A FOOTBALL club’s application to fence off a pitch has been put on hold after councilors decided to shelve a planning application over concerns about access to a local wildlife pond.
Skelton United FC’s proposal for an eight-foot fence and the addition of an overflow car park drew 40 objections from residents.
Comparing it to a “prison camp” fence, some said the field near Marske Lane, Skelton, East Cleveland, isn’t just used by footballers.
The club’s supporters said the pitches at the De Brus Center field were “covered in excrement and rubbish” and that games had been canceled due to damage caused by motorcyclists.
Last year, a similar row erupted over Guisborough Town FC’s plans to fence off its pitches, plans approved by councillors.
Skelton East Councilor Cliff Foggo, who did not vote on the motion, said the proposed placement of the fence blocked access to a deer pond from Marske Lane and Ennerdale.
He said if the application were approved it would mean visitors to the pond, including young children and the disabled, would have to take a longer route along Windermere Drive, Bowland Road and Nidderdale.
Redcar and Cleveland Council’s regulatory committee were told the community-owned pond was maintained by a community group, Friends of Skelton Wildlife Pond, who had spent about £12,000 installing a stroller and wheelchair-friendly path to the north side of the pond from Nidderdale to the field De Brus.
Cllr Foggo said the field has been leased to the club by the Football Council but also for public use as a general park and allowing the use would be detrimental to residents visiting the pond from the field.
He proposed keeping clear a path from Ennerdale to the pond and from the Marske Lane entrance to the De Brus Center and on to the pond, which would mean putting up more fences.
A report from planning officials said it had been accepted that fencing off the property meant it would not be as easily accessible to the public from surrounding residential areas as before.
The report states: “The development is not expected to result in a loss of open space.
“However, fencing the site is believed to increase site security and has the potential to reduce anti-social behavior on site.”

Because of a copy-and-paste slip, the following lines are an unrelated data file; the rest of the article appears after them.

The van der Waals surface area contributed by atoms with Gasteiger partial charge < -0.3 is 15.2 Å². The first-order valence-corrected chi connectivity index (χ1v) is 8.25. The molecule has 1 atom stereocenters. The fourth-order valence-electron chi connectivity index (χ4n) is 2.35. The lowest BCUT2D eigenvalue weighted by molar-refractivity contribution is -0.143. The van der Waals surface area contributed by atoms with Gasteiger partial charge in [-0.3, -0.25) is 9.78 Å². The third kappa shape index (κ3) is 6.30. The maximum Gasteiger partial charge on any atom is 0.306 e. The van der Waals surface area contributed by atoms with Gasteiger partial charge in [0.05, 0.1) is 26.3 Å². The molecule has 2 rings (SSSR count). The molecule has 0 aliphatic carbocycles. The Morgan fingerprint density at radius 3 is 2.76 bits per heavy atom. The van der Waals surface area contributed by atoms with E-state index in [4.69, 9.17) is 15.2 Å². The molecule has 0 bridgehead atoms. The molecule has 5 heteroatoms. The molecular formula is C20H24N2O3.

Council member Michael Lockwood said by rejecting the motion, the council would lose all say and proposed a postponement.
He said: “I think if we were to find a compromise here and talk to the parties, I think they would be listening.”
The committee’s chair, Councilor Stuart Smith, said: “We have a conflict with two community groups, Skelton United FC and the Friends of the Pond Group.
“I’m pretty comfortable fencing off play areas, the problem is dog poop, motorbikes etc.
“There are little kids playing sports and there’s nothing worse than making a tackle and ending up in a lot of dog poo.”
He added: “You [the football club] do not prevent access, they set up an access point in the De Brus Center itself.
“It will probably be inconvenient for local residents because they cannot cross the field to get from one point to another, but with the access point people can still use it [the playing field] and train there.
“My concern, along with other committee members, is access to the pond itself.
“It’s sad that no compromise has been found – I’m sure there’s a simple solution that can be worked out that won’t cost the club any extra.
“I would hope that the parties would come together and find a solution here and bring it back to us so that we can be happy with that.”
Councilor Philip Thomson said: “There are a number of issues that need to be addressed.
“I do think that a postponement keeps the opportunity for dialogue open.
“Access to the deer pond area is an issue, the need to fence off the car park and there is a general issue of access throughout the site.
“It is not unreasonable for the club to undertake a reassessment.”
No club representatives were present at the meeting, but Claire Griffiths, head of development services for the council, said she would be in touch with the applicant to discuss the outcome and possible next steps.